The Cedar Creek watershed is located in the eastern portion of Sussex County. The Cedar Creek is 15 miles in length. The watershed drains an area of 52 square miles. It is bounded on the north by the Mispillion River watershed, on the east by the Delaware Bay, on the south by Broadkill River watershed and on the west by the Gum Branch and Gravelly Branch watersheds. The major watercourse in this watershed is Cedar Creek. Impoundments within this watershed are Cubbage Pond, Clendaniel Pond, and Cedar Creek Mill Pond. Cedar Creek flows in a generally northeasterly direction into a stream called Slaughter Neck Ditch which subsequently flows northward and discharges at the mouth of Mispillion River.
The watershed is sparsely populated with no incorporated communities. There are several population concentrations in mobile home parks and subdivisions. Major land use in the area consists of agricultural lands and tidal marsh and swamp.
Nutrients and Bacteria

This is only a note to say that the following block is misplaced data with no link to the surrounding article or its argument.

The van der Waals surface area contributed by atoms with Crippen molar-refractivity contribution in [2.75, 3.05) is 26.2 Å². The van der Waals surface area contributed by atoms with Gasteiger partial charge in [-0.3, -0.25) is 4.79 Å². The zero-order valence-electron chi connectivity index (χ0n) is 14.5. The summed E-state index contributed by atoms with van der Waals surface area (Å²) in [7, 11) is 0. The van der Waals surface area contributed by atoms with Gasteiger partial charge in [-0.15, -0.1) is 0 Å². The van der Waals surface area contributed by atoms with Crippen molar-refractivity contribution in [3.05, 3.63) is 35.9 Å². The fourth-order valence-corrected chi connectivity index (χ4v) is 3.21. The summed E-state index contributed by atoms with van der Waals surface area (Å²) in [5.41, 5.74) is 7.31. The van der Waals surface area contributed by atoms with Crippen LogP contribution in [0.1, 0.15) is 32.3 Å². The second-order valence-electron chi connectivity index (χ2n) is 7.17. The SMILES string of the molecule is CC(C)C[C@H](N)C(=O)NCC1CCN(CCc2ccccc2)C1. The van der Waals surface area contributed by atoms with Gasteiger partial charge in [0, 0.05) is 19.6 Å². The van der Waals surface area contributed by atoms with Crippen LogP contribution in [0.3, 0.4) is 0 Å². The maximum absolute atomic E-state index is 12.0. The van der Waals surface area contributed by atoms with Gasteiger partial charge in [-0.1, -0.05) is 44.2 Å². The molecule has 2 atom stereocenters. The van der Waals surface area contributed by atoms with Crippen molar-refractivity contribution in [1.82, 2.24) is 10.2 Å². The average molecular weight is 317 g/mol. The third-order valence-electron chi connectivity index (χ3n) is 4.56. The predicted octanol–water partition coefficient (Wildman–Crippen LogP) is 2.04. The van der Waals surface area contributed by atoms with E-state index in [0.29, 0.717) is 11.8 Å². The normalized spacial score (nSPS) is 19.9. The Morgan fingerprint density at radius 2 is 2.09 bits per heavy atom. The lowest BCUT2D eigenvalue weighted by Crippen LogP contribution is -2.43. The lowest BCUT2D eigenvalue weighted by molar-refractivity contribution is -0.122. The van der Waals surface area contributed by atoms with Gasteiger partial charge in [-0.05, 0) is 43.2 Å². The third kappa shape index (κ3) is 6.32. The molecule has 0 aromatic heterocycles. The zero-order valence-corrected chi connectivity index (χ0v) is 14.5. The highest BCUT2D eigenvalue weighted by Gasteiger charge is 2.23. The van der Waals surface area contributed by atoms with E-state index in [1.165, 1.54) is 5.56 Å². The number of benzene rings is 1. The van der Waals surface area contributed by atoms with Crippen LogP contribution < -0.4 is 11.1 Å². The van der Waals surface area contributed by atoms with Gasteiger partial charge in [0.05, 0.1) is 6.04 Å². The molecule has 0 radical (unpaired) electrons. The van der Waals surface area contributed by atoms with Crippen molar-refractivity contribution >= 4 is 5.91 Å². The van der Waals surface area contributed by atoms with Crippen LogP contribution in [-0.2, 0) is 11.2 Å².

The designated uses for the Cedar Creek include primary recreation, secondary recreation, fish, aquatic life and wildlife, industrial water supply, and agricultural water supply in freshwater segments. This watershed also is designated as waters of exceptional recreational or ecological significance for the marine waters segments. There are nutrient and bacteria TMDLs for the Cedar Creek watershed that require a 45% reduction in nitrogen loads, a 45% reduction in phosphorus loads, and a 95% reduction in bacteria loads.
If you would like to view reports for any of the sites in the SIRS program please follow the link the DNREC Environmental Navigator to search by map for the Cedar Creek Watershed.
Geology and Soils
Cedar Creek is a tidal stream which flows in a sluggish and meandering manner. The water in this stream is generally turbid. The upland portion of this watershed is generally level to gently sloping and the soils are characterized as having high agricultural productivity.